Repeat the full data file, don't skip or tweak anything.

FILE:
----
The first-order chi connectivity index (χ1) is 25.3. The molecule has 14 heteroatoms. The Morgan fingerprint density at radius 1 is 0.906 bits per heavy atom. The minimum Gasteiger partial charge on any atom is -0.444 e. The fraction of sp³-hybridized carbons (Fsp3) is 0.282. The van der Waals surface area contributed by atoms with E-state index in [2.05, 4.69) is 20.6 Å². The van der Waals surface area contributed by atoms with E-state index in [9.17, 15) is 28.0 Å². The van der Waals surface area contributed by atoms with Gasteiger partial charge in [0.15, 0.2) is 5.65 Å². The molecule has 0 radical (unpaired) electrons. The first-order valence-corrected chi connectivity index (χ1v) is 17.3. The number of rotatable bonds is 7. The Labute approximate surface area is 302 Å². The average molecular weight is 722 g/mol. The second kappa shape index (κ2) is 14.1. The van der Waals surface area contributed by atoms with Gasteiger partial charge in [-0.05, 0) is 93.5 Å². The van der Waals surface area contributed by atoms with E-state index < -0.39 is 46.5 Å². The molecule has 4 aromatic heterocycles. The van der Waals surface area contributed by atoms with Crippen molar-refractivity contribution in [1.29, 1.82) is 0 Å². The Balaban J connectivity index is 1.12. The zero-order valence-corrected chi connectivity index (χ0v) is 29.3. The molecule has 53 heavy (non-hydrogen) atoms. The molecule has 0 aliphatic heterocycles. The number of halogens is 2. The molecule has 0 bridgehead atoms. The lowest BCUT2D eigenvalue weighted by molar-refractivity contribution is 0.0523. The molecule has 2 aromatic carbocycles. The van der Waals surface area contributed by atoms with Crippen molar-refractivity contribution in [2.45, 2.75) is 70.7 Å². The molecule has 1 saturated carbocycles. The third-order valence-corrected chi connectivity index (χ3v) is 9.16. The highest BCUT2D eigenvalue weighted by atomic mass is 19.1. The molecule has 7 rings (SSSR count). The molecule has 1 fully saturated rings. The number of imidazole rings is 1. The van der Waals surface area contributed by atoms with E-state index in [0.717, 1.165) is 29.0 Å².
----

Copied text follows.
The first-order chi connectivity index (χ1) is 25.3. The molecule has 14 heteroatoms. The Morgan fingerprint density at radius 1 is 0.906 bits per heavy atom. The minimum Gasteiger partial charge on any atom is -0.444 e. The fraction of sp³-hybridized carbons (Fsp3) is 0.282. The van der Waals surface area contributed by atoms with E-state index in [2.05, 4.69) is 20.6 Å². The van der Waals surface area contributed by atoms with E-state index in [9.17, 15) is 28.0 Å². The van der Waals surface area contributed by atoms with Gasteiger partial charge in [0.15, 0.2) is 5.65 Å². The molecule has 0 radical (unpaired) electrons. The first-order valence-corrected chi connectivity index (χ1v) is 17.3. The number of rotatable bonds is 7. The Labute approximate surface area is 302 Å². The average molecular weight is 722 g/mol. The second kappa shape index (κ2) is 14.1. The van der Waals surface area contributed by atoms with Gasteiger partial charge in [-0.05, 0) is 93.5 Å². The van der Waals surface area contributed by atoms with E-state index < -0.39 is 46.5 Å². The molecule has 4 aromatic heterocycles. The van der Waals surface area contributed by atoms with Crippen molar-refractivity contribution in [1.29, 1.82) is 0 Å². The Balaban J connectivity index is 1.12. The zero-order valence-corrected chi connectivity index (χ0v) is 29.3. The molecule has 53 heavy (non-hydrogen) atoms. The molecule has 0 aliphatic heterocycles. The number of halogens is 2. The molecule has 0 bridgehead atoms. The lowest BCUT2D eigenvalue weighted by molar-refractivity contribution is 0.0523. The molecule has 2 aromatic carbocycles. The van der Waals surface area contributed by atoms with Crippen molar-refractivity contribution in [2.45, 2.75) is 70.7 Å². The molecule has 1 saturated carbocycles. The third-order valence-corrected chi connectivity index (χ3v) is 9.16. The highest BCUT2D eigenvalue weighted by atomic mass is 19.1. The molecule has 7 rings (SSSR count). The molecule has 1 fully saturated rings. The number of imidazole rings is 1. The van der Waals surface area contributed by atoms with E-state index in [0.717, 1.165) is 29.0 Å².